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How Much Vitamin D Do You Need?

In a list of the nutrients most fundamental to human health, vitamin D would appear close to the top.

  Beneath that simple name, however, lies some unexpected complexity. There are, in fact, five types of vitamin D, called, as you might expect, vitamins D1 to D5. They’re a group of related but distinct natural steroids: organic compounds with a biological effect. 

  All are fat-soluble, meaning they dissolve within the fats that circulate through our bloodstreams. The body can and does store vitamin D within fat deposits for later use if our diets don’t deliver enough or our exposure to sunlight falls below a certain level.

Vitamins are essential micronutrients, meaning that the body cannot generate these substances or adequate amounts of them from other organic materials, so they must be absorbed from the food we eat – with one exception: vitamin D3. Our bodies can generate D3 – chemically known as cholecalciferol – from cholesterol, itself a type of steroid. This occurs when the outer layer of our skin is exposed to sunlight. But depending upon where you live and your lifestyle this may not be enough.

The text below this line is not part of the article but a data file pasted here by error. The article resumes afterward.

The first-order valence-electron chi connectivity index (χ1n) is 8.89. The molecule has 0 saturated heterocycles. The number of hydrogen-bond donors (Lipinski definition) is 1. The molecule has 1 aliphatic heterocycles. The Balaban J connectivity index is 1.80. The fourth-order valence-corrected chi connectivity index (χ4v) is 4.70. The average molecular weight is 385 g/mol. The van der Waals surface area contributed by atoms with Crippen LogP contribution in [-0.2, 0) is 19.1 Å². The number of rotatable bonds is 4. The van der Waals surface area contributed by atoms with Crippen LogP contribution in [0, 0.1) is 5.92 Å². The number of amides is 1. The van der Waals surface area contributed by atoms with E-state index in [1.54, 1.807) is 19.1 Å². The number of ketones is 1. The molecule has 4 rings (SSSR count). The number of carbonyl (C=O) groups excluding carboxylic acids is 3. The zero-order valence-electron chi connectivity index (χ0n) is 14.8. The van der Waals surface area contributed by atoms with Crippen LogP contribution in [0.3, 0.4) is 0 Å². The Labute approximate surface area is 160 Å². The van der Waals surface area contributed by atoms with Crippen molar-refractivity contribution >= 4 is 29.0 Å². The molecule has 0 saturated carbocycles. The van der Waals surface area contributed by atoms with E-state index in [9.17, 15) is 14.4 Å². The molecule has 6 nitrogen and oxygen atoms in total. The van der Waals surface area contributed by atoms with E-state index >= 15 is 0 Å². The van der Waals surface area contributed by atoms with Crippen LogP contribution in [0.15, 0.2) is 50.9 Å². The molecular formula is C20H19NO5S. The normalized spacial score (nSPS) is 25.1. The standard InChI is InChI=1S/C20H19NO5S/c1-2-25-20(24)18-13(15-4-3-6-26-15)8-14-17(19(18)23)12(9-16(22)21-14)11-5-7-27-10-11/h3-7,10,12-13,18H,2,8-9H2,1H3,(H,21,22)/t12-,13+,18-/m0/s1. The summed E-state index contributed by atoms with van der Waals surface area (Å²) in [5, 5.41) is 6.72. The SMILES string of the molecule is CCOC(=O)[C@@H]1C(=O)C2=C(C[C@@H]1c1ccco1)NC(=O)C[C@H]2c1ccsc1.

What’s the value of vitamin D?


Vitamin D is used by the body to fuel multiple biological processes. These include:

  • The absorption of calcium from food.
  • Balancing blood levels of calcium and phosphate – ensuring healthy bone growth and preventing cramps and spasms in our muscles.
  • Bone mineralisation and growth: low levels of vitamin D can cause brittle, weak or misshapen bones. In children, this condition is known as rickets. In adults a distinction is made between osteomalacia (bone softening) and osteoporosis (bone weakening).
  • Reducing inflammation.
  • Modulating cell growth, antibodies and the immune system, nerve-muscle connections and the metabolisation of glucose.
  Vitamins D2 – known as ergocalciferol – and D3 play the most vital roles in human health.

Is there an optimum level?


Just how much vitamin D do you need? Certain levels of vitamin D are associated with better health outcomes, but those levels vary. Individuals differ in their vitamin D requirements: older people, for example, require higher levels than younger ones. And given the role of sunshine in generating vitamin D3 within our epidermis, the environment in which we live will inevitably affect how much vitamin D we need to obtain from our diets. The time of year, the weather, clothing and the latitude of our homes all affect the amount of sunshine we’re exposed to and consequently the amount of vitamin D available to our bodies.